Cool Tool | IXL

CREDIT IXLIXL is an educational technology that delivers an immersive learning experience for students across all grades. With 1 in 10 students using it in the U.S., and over 18 billion questions asked and answered around the world, this company is helping schools successfully use technology to improve education. Their team of PhDs, teachers, and technologists crafts unique high-quality content and uses strategically mapped progressions to provide depth, breadth, and challenge for each skill. Their content and technology enable fresh and engaging experiences that spark curiosity and build confidence among middle and high school students. Their iPad app lets students take their learning on the go and practice and excel wherever they are: school, home, or on the road. With 3.1MM downloads, their iPad app is tailor-made for the mobile experience with visuals and functionality designed for the touchscreen to make it engaging and fun for even the most media savvy student, and they also have a new iOS app. With over 4500 skills, it’s one of the most comprehensive classroom products that adapts to individual levels for a personalized and diverse learning experience. Learn more.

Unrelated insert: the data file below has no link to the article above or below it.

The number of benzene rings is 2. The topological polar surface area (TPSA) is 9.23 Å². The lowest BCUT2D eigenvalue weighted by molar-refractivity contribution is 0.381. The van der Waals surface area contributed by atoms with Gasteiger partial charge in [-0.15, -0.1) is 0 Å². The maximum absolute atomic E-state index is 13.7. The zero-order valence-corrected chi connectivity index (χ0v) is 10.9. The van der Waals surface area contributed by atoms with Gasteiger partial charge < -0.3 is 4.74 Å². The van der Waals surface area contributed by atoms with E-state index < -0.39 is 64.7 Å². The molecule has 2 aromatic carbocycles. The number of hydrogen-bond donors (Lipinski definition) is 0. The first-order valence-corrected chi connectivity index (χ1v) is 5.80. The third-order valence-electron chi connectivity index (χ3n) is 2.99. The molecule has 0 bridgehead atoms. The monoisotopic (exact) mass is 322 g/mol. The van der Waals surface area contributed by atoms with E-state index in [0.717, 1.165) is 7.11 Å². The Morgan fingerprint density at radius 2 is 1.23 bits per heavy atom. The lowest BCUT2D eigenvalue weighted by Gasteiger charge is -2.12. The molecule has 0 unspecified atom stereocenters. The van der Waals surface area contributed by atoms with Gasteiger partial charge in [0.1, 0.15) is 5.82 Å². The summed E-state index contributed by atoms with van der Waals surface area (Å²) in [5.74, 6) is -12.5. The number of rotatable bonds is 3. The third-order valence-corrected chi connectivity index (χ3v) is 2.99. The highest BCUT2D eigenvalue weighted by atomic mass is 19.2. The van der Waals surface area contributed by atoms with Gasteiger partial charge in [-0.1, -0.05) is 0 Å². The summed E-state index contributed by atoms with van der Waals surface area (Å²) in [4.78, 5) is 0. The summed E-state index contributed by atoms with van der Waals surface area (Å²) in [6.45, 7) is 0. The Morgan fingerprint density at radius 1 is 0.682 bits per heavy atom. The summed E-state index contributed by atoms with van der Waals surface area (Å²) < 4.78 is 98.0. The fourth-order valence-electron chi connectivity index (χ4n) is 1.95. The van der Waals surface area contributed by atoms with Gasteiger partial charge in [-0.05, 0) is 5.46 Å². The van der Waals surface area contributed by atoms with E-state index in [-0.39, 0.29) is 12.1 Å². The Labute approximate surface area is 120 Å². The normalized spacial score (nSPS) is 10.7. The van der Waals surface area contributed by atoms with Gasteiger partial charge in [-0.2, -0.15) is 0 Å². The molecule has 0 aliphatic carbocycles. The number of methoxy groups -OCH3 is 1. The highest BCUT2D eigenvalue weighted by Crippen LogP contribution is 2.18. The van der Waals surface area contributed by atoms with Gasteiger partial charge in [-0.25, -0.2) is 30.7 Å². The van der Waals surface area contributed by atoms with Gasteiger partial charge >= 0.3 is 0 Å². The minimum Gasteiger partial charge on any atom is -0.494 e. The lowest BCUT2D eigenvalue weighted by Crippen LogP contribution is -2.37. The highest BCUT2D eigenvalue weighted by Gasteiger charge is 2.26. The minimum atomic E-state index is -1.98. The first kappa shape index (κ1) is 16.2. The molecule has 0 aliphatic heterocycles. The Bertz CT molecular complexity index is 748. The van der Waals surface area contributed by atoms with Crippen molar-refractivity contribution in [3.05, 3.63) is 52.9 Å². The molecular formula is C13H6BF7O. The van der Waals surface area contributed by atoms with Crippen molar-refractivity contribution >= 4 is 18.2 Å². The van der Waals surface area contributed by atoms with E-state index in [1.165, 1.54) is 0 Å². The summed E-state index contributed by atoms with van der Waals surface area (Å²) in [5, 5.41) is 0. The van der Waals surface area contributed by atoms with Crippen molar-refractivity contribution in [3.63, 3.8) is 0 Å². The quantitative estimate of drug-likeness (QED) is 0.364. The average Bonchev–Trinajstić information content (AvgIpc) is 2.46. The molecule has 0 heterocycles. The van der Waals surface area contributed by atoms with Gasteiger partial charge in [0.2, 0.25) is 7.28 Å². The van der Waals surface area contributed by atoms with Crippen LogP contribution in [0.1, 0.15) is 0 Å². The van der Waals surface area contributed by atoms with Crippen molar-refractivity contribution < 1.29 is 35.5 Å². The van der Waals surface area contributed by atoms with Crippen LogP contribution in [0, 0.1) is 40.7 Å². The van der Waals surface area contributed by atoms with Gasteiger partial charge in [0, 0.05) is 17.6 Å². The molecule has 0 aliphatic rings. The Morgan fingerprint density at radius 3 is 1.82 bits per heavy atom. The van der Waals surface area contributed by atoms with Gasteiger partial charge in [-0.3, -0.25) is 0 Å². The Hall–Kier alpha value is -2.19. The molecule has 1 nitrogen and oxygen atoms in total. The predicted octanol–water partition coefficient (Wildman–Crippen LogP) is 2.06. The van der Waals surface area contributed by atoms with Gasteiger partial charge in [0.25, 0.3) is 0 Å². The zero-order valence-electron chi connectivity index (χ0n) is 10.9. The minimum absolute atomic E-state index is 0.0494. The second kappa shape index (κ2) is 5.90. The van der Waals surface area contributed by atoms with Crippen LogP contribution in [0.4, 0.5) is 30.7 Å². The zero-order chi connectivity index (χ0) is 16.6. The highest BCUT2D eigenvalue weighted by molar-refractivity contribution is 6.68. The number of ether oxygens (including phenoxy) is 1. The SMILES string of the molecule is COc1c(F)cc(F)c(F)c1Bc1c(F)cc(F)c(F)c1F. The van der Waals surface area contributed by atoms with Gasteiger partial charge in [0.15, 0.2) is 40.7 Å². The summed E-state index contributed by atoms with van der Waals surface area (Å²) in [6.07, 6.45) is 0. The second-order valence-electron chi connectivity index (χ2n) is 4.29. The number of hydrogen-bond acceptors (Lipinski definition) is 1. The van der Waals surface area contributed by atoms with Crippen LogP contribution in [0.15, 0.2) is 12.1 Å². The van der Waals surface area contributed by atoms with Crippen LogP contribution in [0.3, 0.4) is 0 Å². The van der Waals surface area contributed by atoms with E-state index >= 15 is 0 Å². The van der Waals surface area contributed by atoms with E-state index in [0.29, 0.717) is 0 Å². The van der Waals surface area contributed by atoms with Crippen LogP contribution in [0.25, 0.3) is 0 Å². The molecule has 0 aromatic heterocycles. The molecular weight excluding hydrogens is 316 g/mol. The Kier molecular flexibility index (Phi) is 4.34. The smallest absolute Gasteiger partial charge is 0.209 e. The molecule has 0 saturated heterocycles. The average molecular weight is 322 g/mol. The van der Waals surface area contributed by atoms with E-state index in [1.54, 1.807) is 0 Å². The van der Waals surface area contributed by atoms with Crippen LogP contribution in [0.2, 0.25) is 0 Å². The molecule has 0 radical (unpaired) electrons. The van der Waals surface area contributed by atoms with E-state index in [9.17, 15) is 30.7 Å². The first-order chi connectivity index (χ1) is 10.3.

• Mary Westervelt


    My daughter, who is 7 and an advanced math student, just introduced me to IXL. We ran through some problems together at home, after I asked to see how it worked.

    Broadly speaking, it was a fine product if you want your kid to learn “run-and-gun” math. As a tool for empowering mathematical thinking, I would discourage its use.

    1) “Smart Score”: She’s obsessed with getting a high “smart score”, which is a number generated from their black box algorithm. She believes she’s not a good math student if her Smart Score isn’t high, which is frustrating both because it discourages her from challenging herself AND because we can deconstruct the number and thereby debunk the “low=dumb, high=smart” conclusion she’s drawing.

    2)Timed assessment: We’re far too focused on first-fast-right as an assessment strategy for mathematical thinking. This program encourages her to think that good mathematicians are fast. Maryam Mirzakani has said “the beauty of mathematics only shows itself to its more patient followers.” Stanford mathematics professor Jo Boaler’s research has shown that timed testing is a significant factor in student development of math anxiety. We have to END the myth that fast=best in math!

    I know our teachers appreciate it as a streamlined alternative to worksheets, but it’s causing a depressing math aversion in our math-gifted child, and giving my husband (a CMU-trained mathematician) a nasty eye twitch.

Leave a Comment

%d bloggers like this: